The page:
Category Archives: Inequality

How far does the apple fall from the tree?

Australian sociologists have a long history of work on intergenerational mobility, but economists have come late to the party. Nonetheless, we have our own particular toolkit, which considers the questions somewhat differently from sociologists. I’ve just had a paper published in … Continue reading

Posted in Inequality | 9 Comments

Poor Kids, Poor Health?

One of the more important debates in health economics at present is over the so-called “income gradient” in children’s health, and whether it’s flatter in the UK than in the US. I don’t have a dog in this fight, but … Continue reading

Posted in Health economics, Inequality | 3 Comments

How will the parties' policies affect the poverty rate?

A commonly used yardstick by welfare groups in Australia (such as ACOSS or the Brotherhood of St Lawrence) is relative poverty. This is typically defined as the share of people living in households whose post-tax incomes put them below half … Continue reading

Posted in Australian Politics, Inequality | 15 Comments

Of Eureka and Underdogs

My oped in today’s AFR is on targeted welfare. This is a topic on which I’ve learned a lot from the blogosophere over the last couple of years, so thanks to those who’ve helped shape my thinking on it. (And … Continue reading

Posted in Australian Politics, Inequality, Tax | 38 Comments

Two Americas

My co-author Tim Smeeding draws my attention to some fascinating new research. In 1988, three-quarters of Americans thought that their society was not one of ‘haves’ and ‘have nots’. Now, half of them think it does fit that description. More … Continue reading

Posted in Inequality | 4 Comments

More Inequality, Less Social Mobility

Dan Andrews and I have a short paper out on the relationship between inequality and intergenerational mobility (aka social mobility). By contrast with the view that inequality is offset by more income mobility across generations, it turns out that in … Continue reading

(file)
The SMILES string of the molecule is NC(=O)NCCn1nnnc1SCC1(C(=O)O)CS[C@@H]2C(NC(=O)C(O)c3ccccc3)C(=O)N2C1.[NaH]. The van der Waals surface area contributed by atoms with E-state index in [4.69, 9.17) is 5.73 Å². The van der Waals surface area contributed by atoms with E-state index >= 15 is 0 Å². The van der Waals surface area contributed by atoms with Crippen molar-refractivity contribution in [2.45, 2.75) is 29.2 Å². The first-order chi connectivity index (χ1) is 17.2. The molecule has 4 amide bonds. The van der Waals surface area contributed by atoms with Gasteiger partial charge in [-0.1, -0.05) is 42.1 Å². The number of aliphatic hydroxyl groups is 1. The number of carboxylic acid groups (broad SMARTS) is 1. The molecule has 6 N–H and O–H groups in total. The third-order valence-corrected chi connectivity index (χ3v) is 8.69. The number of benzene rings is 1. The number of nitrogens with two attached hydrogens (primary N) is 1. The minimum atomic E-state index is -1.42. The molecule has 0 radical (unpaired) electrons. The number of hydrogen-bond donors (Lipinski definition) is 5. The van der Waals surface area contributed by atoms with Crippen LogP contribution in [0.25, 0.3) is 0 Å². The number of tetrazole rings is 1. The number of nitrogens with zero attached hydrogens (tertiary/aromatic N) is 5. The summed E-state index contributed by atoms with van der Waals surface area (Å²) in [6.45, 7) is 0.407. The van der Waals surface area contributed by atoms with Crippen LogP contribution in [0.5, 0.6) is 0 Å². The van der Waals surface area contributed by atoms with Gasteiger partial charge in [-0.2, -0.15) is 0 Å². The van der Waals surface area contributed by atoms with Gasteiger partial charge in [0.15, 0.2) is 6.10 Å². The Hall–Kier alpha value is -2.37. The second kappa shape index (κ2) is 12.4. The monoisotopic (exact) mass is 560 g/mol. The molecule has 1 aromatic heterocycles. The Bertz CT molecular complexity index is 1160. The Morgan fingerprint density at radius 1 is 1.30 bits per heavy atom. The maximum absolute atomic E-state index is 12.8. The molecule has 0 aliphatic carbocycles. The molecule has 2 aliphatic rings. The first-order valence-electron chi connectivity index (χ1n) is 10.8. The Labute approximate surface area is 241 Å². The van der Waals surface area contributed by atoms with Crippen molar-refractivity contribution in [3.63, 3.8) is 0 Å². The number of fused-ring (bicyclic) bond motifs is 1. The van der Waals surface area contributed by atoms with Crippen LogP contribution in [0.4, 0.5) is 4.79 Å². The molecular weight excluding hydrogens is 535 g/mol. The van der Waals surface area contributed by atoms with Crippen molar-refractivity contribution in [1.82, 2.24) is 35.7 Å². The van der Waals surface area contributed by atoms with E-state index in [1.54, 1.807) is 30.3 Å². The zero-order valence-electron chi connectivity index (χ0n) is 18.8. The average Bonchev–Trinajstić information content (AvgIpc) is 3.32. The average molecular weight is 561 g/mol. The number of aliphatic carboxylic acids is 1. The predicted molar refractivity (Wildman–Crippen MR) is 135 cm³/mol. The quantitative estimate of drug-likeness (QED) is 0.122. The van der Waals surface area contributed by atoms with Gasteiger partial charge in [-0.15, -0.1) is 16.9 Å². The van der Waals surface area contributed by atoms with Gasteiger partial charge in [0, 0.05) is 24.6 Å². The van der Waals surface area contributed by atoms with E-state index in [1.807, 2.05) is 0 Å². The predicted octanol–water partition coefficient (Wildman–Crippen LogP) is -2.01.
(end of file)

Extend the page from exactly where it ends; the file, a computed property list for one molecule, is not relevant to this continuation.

Posted in Inequality | 10 Comments

Measuring Poverty

The folks who run HILDA (Australia’s leading panel data survey) are doing some interesting thinking about consumption inequality, income inequality and wealth inequality, which could significantly change our estimates of poverty in Australia. Here’s a preview. (HT: Jeremy Lawson)

Posted in Inequality | 1 Comment

Poor Policies

Ed Glaeser has a fascinating op-ed that gets at the question: should government focus on helping poor people, or poor places? (HT: Mark Thoma)

Posted in Inequality, US Politics | 15 Comments

Sunny Sundays and Executive Earnings

It’s a comfortably warm day in New York, and 5-month old Sebastian and I have just returned from an early morning walk, where we engaged in one of life’s great pleasures – sitting the sun reading the Sunday New York … Continue reading

Posted in Inequality | 5 Comments

Two Bills

Dan Andrews drew my attention to the speeches of Bill Gates and Bill Clinton at this year’s Harvard graduation ceremony. Both are superb speeches, and take a strikingly similar theme: global inequality matters, and it’s possible to do something about … Continue reading

Posted in Inequality, Trade & Development | 2 Comments

What Unions Do

A new paper on US union wage effects finds that they’re much bigger at the bottom of the earnings distribution. New estimates of union wage effects in the U.S Maury Gittleman and Brooks Pierce Economics Letters We present new estimates for … Continue reading

Posted in Economics Generally, Inequality | 2 Comments

Testing the trickle-down theory

Next Tuesday, 8 May, I’ll be presenting a seminar on ‘Top Incomes and Growth’ in the ANU RSPAS seminar series. It’ll be in Seminar Room B of the HC Coombs Building, and will run from 2.00-3.30pm. The work is all … Continue reading

Posted in Coming Events, Inequality | 6 Comments

Untaxed carbon forever?

My friend Dennis Glover, a former historian and speechwriter, has an op-ed in today’s Australian, comparing the Construction, Forestry, Mining and Energy Union’s response to climate change with the Luddites’ response to the industrial revolution. But the comparison isn’t as … Continue reading

Posted in Australian Politics, Inequality | 5 Comments

Top Incomes in Indonesia

Pierre van der Eng and I have a new paper out, looking at inequality in Indonesia. Entitled Top Incomes in Indonesia, 1920-2004, it uses a combination of taxation statistics and survey data to estimate how the share of the very richest has … Continue reading

Posted in Inequality | 7 Comments

In the Lap of Luxembourg

Bruce Bradbury, economist extraordinaire and regular blog commenter, tells me that UNSW’s SPRC is administering a partial scholarship for an Australian early career researcher to attend a one-week training workshop for the Luxembourg Income Study in Luxembourg from 24-30 June 2007. Applications close … Continue reading